possible. The Creeks set fires to drive them out and several
men died in the flames. At least one man was roasted alive
in a chimney after he sought refuge there to escape the

The bodies of other men and boys littered the landscape.
Some were burned almost beyond recognition, while others
were scalped and left lying on the ground.
The Battle of Roanoke, Georgia
Battle of Roanoke, Georgia
A marker noting the former
presence of Roanoke stands
near the site of the town on
Georgia Highway 39.
Site of Roanoke, Georgia
Most of the site of Roanoke is now beneath the
waters of Lake Eufaula in Stewart County, Georgia.
The town was never rebuilt after the 1836 attack.
Realizing that further resistance was futile, a few of the
defenders took advantage of the darkness and confusion to
escape. Colonel Felix Gibson and two other men survived by
creek on the outskirts of town. Their noses were the only
parts of their bodies exposed above the water and they
escaped detection.

With the resistance snuffed out, the Creek warriors torched
the town. Of the 20 men left at Roanoke to defend the town,
only six survived.

The massacre at Roanoke, as it was termed by white
settlers of the region, exploded into newspaper headlines
across the South. Panic spread across the frontier and
terrified settlers flooded into such locations as Fort Gaines,
Lumpkin and Columbus.

Fields and homes were abandoned and the work of
destruction initiated by Jim Henry at Roanoke was carried to
other settlements and farms in the vicinity. It took an invasion
of the Creek Nation by two American armies to finally bring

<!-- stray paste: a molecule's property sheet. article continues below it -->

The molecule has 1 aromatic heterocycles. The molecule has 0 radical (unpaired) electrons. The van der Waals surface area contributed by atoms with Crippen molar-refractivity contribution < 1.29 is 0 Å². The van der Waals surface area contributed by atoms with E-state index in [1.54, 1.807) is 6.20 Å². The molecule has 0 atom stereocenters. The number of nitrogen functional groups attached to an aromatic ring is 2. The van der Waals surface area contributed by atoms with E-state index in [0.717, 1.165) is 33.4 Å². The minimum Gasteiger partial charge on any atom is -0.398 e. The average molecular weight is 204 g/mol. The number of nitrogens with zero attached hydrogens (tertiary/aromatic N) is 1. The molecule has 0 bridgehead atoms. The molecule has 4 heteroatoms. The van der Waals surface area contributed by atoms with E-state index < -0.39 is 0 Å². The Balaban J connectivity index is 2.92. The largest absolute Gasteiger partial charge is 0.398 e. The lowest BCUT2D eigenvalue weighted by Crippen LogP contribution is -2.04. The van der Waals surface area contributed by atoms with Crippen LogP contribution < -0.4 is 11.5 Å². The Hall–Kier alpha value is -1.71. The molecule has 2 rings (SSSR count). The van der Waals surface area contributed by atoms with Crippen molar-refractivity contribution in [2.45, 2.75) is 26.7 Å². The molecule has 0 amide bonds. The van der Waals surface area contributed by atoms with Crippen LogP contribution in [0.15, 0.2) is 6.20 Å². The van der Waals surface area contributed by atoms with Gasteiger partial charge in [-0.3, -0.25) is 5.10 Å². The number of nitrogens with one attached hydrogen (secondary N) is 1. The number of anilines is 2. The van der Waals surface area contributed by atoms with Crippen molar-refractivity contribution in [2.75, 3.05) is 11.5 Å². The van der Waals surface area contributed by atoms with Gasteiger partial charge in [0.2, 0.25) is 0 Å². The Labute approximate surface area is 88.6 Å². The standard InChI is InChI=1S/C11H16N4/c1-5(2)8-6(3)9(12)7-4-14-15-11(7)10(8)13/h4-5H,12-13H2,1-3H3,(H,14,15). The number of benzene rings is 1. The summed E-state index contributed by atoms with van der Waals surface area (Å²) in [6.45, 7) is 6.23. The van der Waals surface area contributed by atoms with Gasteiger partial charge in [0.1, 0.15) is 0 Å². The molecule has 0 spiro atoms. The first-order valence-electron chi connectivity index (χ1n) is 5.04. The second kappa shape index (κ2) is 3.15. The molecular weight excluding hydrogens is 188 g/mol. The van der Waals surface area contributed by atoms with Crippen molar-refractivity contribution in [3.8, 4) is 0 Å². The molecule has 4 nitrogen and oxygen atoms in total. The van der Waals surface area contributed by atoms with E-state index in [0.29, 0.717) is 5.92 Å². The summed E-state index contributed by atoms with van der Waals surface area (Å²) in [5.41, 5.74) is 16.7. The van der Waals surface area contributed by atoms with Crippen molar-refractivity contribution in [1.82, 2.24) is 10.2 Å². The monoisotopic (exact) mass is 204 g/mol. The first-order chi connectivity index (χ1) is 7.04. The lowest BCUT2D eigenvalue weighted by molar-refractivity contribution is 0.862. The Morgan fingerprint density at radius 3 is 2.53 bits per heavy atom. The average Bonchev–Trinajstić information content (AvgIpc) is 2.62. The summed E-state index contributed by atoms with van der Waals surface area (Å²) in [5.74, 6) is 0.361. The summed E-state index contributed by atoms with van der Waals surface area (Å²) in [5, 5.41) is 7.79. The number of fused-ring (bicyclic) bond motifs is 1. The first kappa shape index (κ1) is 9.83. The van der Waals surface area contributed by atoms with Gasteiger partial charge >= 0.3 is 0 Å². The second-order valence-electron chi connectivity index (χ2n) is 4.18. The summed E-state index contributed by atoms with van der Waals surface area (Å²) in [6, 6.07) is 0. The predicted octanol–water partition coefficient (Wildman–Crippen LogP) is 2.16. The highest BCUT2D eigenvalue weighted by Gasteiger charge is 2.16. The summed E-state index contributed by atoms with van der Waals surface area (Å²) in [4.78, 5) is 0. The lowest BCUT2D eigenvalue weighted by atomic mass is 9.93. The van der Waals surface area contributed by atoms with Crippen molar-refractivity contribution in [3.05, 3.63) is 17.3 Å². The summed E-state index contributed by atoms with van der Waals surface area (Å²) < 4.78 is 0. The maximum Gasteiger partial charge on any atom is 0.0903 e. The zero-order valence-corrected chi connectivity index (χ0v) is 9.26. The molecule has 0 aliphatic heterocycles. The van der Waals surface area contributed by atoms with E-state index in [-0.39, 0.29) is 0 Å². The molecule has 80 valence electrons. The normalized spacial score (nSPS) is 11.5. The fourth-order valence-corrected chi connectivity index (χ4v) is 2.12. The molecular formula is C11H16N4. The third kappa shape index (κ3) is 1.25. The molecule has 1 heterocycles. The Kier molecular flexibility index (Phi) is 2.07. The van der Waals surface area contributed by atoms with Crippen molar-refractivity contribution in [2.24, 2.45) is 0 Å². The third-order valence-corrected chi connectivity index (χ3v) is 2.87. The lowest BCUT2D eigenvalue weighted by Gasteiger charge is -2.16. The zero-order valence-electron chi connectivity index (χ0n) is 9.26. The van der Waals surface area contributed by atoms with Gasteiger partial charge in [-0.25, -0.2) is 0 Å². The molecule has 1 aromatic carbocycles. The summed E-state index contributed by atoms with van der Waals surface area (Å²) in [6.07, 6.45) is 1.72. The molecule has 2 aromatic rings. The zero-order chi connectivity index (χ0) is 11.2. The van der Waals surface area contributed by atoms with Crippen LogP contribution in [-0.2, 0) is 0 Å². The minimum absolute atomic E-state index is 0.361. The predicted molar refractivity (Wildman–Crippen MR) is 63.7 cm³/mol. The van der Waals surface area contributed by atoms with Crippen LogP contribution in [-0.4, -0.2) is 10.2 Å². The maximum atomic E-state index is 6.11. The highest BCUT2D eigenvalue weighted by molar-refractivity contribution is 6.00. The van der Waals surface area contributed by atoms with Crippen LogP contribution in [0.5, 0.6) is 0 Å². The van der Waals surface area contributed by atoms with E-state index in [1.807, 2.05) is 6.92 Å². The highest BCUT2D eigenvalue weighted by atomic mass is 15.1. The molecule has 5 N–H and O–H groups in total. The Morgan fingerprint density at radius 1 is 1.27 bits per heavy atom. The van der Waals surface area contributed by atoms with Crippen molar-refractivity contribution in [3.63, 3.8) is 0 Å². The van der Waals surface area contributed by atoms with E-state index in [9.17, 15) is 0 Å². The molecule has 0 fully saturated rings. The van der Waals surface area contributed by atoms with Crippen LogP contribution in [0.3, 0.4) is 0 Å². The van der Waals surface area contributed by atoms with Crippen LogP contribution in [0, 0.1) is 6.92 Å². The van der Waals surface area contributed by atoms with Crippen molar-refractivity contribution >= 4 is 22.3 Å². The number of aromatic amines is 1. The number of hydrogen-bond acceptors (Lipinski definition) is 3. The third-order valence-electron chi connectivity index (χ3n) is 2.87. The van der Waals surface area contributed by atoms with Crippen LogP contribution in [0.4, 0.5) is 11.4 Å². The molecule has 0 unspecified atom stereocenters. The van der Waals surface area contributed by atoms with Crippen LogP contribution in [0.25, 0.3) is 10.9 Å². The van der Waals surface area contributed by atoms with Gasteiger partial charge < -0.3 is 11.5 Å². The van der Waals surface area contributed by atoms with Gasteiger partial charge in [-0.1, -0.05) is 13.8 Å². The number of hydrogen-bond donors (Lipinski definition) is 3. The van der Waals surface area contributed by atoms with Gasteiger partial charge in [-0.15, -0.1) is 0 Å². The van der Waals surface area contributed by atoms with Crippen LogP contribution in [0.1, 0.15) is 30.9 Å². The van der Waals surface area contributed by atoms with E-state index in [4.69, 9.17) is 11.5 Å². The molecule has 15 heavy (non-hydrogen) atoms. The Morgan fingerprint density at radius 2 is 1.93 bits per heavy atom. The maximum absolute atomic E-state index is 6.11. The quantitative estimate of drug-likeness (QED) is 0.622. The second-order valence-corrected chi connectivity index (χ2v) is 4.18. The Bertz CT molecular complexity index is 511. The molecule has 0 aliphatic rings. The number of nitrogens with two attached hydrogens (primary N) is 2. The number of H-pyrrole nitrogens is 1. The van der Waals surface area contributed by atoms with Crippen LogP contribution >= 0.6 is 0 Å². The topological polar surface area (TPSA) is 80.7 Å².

the uprising to an end. The Creek people were forced into
"emigration camps" and sent west on the Trail of Tears.

Jim Henry and several other leaders of the Roanoke attack
were taken prisoner late in the war. Placed on trial before a
civilian jury in Columbus, he was acquitted but three brothers
from the influential Brown family of Yuchis were convicted
and hanged at what is now Phenix City, Alabama.

Jim Henry eventually joined his people in what is now
Oklahoma. He changed his name to James McHenry, fought
for the Confederacy during the War Between the States and
became a Methodist minister.

The site of Roanoke is now submerged beneath the waters
of Lake Eufaula (Walter F. George Lake), but a marker can
be seen on Highway 39 a little over 2 miles south of the
Florence Marina State Park in Omaha, Georgia.
Creek Vengeance Exacted on the Chattahoochee
Approaching by Boat
Just as the river provided life
to the town of Roanoke, it now
provides the only  way to see
where the town once stood.
Roanoke Battlefield
Most of the scene of the Battle
of Roanoke is flooded today.
No trace remains of the town
that thrived here in 1836.
Fishing on the Battlefield
Lake Eufaula, which covers
much of the site of Roanoke,
is popular for boating, fishing
and sightseeing.
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Copyright 2012 by Dale Cox
All rights reserved.

Last Update: August 29, 2012